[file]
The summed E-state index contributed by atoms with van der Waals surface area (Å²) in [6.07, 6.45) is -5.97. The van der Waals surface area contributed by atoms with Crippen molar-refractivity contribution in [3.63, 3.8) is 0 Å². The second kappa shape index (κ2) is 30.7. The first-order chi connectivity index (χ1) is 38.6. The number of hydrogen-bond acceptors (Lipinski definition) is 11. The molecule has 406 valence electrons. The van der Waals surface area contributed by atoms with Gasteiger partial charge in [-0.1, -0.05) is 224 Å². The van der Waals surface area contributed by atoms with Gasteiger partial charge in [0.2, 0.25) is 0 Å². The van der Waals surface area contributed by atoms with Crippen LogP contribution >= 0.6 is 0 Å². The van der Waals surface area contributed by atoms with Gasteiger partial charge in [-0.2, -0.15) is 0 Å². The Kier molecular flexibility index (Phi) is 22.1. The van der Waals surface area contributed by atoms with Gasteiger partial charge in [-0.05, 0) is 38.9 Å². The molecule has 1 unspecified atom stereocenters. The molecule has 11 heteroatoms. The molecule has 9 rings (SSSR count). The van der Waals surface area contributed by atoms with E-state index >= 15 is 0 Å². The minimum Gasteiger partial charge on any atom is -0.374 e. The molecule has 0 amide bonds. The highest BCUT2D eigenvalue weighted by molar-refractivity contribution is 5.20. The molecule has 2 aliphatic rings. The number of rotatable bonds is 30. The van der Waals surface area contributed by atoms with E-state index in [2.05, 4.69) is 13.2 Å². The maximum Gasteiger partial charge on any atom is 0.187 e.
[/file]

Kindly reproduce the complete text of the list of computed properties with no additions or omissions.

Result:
The summed E-state index contributed by atoms with van der Waals surface area (Å²) in [6.07, 6.45) is -5.97. The van der Waals surface area contributed by atoms with Crippen molar-refractivity contribution in [3.63, 3.8) is 0 Å². The second kappa shape index (κ2) is 30.7. The first-order chi connectivity index (χ1) is 38.6. The number of hydrogen-bond acceptors (Lipinski definition) is 11. The molecule has 406 valence electrons. The van der Waals surface area contributed by atoms with Gasteiger partial charge in [-0.1, -0.05) is 224 Å². The van der Waals surface area contributed by atoms with Gasteiger partial charge in [0.2, 0.25) is 0 Å². The van der Waals surface area contributed by atoms with Crippen LogP contribution >= 0.6 is 0 Å². The van der Waals surface area contributed by atoms with Gasteiger partial charge in [-0.2, -0.15) is 0 Å². The Kier molecular flexibility index (Phi) is 22.1. The van der Waals surface area contributed by atoms with Gasteiger partial charge in [-0.05, 0) is 38.9 Å². The molecule has 1 unspecified atom stereocenters. The molecule has 11 heteroatoms. The molecule has 9 rings (SSSR count). The van der Waals surface area contributed by atoms with E-state index >= 15 is 0 Å². The minimum Gasteiger partial charge on any atom is -0.374 e. The molecule has 0 amide bonds. The highest BCUT2D eigenvalue weighted by molar-refractivity contribution is 5.20. The molecule has 2 aliphatic rings. The number of rotatable bonds is 30. The van der Waals surface area contributed by atoms with E-state index in [2.05, 4.69) is 13.2 Å². The maximum Gasteiger partial charge on any atom is 0.187 e.